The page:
There are a lot of things that really work here, and chief among them is the relationship between Brad Pitt and Jonah Hill. I would love to see these two together in another flick, as they have a strangely wonderful sort of chemistry. While Pitt's Beane is an outgoing, larger than life personality that practically hums with energy, Hill's Peter Brand is soft-spoken and often seems afraid that the world is going to knock him down. But together they truly believe in what they're doing and they each sort of learns from and feeds off of the other. Pitt/Hill is easily my new favorite onscreen odd couple.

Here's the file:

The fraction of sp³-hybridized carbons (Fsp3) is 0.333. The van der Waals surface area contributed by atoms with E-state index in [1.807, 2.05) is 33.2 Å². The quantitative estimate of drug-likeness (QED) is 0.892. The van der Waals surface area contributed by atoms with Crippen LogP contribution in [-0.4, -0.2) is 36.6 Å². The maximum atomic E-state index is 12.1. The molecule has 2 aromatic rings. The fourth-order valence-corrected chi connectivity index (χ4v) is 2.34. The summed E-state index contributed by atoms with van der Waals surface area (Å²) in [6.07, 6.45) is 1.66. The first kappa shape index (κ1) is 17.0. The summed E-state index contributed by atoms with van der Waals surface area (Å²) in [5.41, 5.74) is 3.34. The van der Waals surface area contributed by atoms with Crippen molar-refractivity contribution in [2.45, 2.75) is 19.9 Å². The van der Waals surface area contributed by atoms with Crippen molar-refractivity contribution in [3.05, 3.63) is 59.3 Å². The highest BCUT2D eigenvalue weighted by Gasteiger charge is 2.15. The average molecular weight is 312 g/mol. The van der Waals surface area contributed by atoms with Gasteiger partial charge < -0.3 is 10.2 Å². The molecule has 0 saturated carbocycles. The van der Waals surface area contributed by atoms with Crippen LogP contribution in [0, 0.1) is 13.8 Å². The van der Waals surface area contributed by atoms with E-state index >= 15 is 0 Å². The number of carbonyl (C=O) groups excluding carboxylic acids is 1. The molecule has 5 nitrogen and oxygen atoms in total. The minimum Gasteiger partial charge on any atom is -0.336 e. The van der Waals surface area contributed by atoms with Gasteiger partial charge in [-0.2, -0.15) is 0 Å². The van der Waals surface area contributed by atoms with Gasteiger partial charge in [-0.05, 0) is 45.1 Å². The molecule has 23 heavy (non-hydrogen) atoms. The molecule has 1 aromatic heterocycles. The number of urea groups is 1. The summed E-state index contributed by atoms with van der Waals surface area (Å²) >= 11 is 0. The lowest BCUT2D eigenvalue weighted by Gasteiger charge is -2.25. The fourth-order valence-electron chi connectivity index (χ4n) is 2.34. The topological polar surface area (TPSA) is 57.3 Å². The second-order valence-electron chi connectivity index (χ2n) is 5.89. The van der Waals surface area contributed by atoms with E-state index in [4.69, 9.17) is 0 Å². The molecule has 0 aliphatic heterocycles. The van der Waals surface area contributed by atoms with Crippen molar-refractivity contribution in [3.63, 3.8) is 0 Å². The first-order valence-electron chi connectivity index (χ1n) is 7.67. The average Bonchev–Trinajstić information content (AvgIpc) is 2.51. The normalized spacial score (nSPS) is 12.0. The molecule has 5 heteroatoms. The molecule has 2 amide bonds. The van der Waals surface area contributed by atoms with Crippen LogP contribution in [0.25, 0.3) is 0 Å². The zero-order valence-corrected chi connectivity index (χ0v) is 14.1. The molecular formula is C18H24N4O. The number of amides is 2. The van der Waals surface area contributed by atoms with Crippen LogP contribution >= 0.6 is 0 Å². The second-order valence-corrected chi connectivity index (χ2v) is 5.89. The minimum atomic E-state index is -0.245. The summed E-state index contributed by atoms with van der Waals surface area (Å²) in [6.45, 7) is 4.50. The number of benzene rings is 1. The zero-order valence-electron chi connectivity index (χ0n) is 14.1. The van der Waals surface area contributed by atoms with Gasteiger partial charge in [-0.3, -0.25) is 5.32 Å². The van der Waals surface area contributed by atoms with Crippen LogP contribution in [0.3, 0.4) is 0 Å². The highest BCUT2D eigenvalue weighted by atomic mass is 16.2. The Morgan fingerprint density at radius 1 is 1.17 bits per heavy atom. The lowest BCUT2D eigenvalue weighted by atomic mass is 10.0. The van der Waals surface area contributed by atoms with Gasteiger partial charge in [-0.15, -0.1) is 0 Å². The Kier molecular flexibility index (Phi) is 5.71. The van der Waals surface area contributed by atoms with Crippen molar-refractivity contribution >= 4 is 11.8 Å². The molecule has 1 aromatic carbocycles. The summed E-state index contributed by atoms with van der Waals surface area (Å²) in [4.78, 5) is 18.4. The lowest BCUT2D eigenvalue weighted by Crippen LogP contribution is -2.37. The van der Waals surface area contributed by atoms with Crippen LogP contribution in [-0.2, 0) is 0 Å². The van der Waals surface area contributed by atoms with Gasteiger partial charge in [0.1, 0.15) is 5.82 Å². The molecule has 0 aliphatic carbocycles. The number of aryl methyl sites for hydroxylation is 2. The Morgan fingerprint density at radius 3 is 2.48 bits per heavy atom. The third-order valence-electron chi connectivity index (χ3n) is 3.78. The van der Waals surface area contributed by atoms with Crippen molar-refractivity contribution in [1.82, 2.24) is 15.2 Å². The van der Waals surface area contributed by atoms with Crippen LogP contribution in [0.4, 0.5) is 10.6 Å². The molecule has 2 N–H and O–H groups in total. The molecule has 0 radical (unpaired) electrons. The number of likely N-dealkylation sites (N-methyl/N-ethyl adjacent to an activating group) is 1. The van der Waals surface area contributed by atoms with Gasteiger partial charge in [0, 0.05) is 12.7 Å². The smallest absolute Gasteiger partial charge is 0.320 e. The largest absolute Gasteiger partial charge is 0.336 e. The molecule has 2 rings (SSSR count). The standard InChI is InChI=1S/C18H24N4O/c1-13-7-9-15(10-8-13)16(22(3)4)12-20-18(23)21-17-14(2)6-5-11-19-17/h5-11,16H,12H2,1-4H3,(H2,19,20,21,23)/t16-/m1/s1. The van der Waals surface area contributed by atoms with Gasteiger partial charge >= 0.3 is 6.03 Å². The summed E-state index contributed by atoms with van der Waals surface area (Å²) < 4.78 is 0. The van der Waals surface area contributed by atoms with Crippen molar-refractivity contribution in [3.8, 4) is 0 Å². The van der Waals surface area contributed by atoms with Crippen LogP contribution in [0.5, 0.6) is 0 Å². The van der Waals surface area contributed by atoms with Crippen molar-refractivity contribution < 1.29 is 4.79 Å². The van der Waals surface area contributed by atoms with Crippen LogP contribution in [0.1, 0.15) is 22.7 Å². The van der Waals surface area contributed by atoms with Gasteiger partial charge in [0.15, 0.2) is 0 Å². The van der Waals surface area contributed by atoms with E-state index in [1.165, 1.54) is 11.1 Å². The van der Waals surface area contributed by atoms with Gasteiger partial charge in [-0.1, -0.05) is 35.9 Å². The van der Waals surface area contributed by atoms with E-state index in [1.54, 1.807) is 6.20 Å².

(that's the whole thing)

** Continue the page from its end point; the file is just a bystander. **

On his own, Pitt gives one of his strongest performances to date, balancing the semi-mania of a guy who is constantly moving and/or eating (seriously, he eats SO MUCH FOOD) with the thoughtfulness of a man who only speaks when he has something important to say. While he gets plenty of chances to show off his comedy chops, Pitt also brings a broken quality to Beane, the inherent sadness of a man who chose baseball over an education only to have baseball kick him in the teeth. Unable to be the great player he always dreamed, Beane has lost all the romance of baseball. It's now merely a job, and it's the only one he knows how to do. By winning a championship with his controversial method, he has a chance to really make his mark on the history of the sport in the last way he's able.